1887

Abstract

Strains of a new type of slowly growing scotochromogenic mycobacterium were isolated repeatedly from sphagnum vegetation and surface water of moors in New Zealand. These strains grew at 31 and 22°C but not at 37°C and possessed catalase, acid phosphatase, and arylsulfatase activities. They did not split amides, and most of them were susceptible to antituberculotic drugs. Furthermore, they did not tolerate 0.1% NaOH and 0.2% picric acid and did not grow on compounds used as single carbon sources and single nitrogen and carbon sources. The internal similarity of the strains as determined by numerical taxonomy methods was 96.6% ± 3.09%. The whole-mycolate pattern is unique in that it has not been found previously in 23 species of slowly growing mycobacteria. Evaluation of long-reverse-transcriptase-generated stretches of the primary structure of the 16S rRNA confirmed that these organisms belong to the genus The phylogenetic position of these bacteria is unique; they are situated between slowly growing pathogenic and rapidly growing saprophytic species. The strains are not pathogenic for mice, guinea pigs, and rabbits, but they provoke a nonspecific hypersensitivity reaction to bovine tuberculin. Hence, they are considered members of a new species of nonpathogenic, slowly growing mycobacteria, for which the name is proposed. Strain NZ2 is the type strain; a culture of this strain has been deposited in the American Type Culture Collection as strain ATCC 49103.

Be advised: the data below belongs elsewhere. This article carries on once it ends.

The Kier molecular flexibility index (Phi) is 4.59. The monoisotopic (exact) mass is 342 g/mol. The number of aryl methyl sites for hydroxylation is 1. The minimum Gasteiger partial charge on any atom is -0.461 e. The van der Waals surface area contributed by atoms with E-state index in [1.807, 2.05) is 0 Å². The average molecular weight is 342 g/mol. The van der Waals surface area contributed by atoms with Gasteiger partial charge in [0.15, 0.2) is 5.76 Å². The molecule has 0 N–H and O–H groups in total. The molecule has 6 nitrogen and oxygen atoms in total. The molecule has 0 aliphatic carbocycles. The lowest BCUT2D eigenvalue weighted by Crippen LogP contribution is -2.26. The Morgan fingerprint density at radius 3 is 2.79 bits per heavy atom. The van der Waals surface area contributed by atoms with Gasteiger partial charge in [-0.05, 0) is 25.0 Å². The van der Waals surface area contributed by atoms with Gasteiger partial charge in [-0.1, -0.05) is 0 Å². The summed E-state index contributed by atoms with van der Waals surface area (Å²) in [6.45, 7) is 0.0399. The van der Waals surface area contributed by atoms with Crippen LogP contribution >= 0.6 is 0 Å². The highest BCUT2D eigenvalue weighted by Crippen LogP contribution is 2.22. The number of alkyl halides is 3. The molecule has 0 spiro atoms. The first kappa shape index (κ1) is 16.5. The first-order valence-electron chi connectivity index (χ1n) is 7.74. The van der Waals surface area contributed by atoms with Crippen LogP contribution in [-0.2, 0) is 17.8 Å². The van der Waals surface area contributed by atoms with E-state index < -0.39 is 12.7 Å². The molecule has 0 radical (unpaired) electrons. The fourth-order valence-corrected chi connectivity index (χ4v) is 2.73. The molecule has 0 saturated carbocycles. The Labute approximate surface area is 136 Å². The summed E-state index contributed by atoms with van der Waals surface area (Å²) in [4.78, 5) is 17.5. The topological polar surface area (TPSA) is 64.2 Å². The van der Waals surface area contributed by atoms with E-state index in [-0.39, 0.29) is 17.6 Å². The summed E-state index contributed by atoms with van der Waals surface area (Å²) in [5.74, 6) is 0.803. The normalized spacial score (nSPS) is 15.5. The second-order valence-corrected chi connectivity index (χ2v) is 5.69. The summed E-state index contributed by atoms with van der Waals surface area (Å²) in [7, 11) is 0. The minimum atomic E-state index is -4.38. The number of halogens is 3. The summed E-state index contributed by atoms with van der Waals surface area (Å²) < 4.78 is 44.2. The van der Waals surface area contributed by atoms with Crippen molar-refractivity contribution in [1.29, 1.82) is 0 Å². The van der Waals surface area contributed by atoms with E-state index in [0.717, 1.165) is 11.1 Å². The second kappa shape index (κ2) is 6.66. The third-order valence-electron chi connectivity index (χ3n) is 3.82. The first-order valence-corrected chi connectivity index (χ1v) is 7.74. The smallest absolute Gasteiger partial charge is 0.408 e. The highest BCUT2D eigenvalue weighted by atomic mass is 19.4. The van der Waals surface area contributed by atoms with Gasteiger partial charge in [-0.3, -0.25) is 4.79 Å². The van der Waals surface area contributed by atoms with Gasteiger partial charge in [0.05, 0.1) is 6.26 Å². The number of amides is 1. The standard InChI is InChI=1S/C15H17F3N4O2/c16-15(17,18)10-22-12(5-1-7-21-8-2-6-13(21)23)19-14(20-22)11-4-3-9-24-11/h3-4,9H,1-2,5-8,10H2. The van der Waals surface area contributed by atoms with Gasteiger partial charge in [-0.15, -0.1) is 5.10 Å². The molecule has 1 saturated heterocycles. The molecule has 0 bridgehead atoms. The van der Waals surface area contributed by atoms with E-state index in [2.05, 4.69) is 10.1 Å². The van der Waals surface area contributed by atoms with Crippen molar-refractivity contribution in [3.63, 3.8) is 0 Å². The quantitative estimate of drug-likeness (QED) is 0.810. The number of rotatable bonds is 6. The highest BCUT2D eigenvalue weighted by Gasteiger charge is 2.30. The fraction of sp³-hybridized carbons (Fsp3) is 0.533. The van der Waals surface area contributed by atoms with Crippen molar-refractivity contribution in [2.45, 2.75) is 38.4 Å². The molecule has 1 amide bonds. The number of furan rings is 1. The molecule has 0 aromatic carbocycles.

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1990-07-01
2022-08-17
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